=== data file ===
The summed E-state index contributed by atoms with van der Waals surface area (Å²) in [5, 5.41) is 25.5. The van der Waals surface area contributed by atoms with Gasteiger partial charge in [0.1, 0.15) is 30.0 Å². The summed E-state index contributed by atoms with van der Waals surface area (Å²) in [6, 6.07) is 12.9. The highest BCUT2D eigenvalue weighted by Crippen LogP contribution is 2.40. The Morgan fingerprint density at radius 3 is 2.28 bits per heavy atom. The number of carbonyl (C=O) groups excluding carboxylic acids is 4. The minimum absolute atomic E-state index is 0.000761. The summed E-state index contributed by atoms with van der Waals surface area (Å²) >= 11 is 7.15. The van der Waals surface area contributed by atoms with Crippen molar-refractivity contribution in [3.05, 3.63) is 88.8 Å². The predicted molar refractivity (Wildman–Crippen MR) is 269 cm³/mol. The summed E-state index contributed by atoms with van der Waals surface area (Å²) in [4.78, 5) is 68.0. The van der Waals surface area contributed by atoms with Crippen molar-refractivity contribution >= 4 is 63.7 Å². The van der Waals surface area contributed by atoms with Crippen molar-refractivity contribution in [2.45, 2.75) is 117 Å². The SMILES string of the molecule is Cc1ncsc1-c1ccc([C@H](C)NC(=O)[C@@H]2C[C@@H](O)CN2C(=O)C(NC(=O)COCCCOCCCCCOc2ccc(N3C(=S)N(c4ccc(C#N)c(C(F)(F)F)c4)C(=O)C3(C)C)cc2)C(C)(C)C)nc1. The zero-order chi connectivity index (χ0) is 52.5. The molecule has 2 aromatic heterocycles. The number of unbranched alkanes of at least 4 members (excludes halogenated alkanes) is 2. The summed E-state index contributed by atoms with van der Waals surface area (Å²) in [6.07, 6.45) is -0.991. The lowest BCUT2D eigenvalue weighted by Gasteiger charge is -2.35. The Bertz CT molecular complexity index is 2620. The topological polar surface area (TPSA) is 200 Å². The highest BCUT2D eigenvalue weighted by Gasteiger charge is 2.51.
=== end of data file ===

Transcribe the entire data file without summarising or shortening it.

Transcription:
The summed E-state index contributed by atoms with van der Waals surface area (Å²) in [5, 5.41) is 25.5. The van der Waals surface area contributed by atoms with Gasteiger partial charge in [0.1, 0.15) is 30.0 Å². The summed E-state index contributed by atoms with van der Waals surface area (Å²) in [6, 6.07) is 12.9. The highest BCUT2D eigenvalue weighted by Crippen LogP contribution is 2.40. The Morgan fingerprint density at radius 3 is 2.28 bits per heavy atom. The number of carbonyl (C=O) groups excluding carboxylic acids is 4. The minimum absolute atomic E-state index is 0.000761. The summed E-state index contributed by atoms with van der Waals surface area (Å²) >= 11 is 7.15. The van der Waals surface area contributed by atoms with Crippen molar-refractivity contribution in [3.05, 3.63) is 88.8 Å². The predicted molar refractivity (Wildman–Crippen MR) is 269 cm³/mol. The summed E-state index contributed by atoms with van der Waals surface area (Å²) in [4.78, 5) is 68.0. The van der Waals surface area contributed by atoms with Crippen molar-refractivity contribution >= 4 is 63.7 Å². The van der Waals surface area contributed by atoms with Crippen molar-refractivity contribution in [2.45, 2.75) is 117 Å². The SMILES string of the molecule is Cc1ncsc1-c1ccc([C@H](C)NC(=O)[C@@H]2C[C@@H](O)CN2C(=O)C(NC(=O)COCCCOCCCCCOc2ccc(N3C(=S)N(c4ccc(C#N)c(C(F)(F)F)c4)C(=O)C3(C)C)cc2)C(C)(C)C)nc1. The zero-order chi connectivity index (χ0) is 52.5. The molecule has 2 aromatic heterocycles. The number of unbranched alkanes of at least 4 members (excludes halogenated alkanes) is 2. The summed E-state index contributed by atoms with van der Waals surface area (Å²) in [6.07, 6.45) is -0.991. The lowest BCUT2D eigenvalue weighted by Gasteiger charge is -2.35. The Bertz CT molecular complexity index is 2620. The topological polar surface area (TPSA) is 200 Å². The highest BCUT2D eigenvalue weighted by Gasteiger charge is 2.51.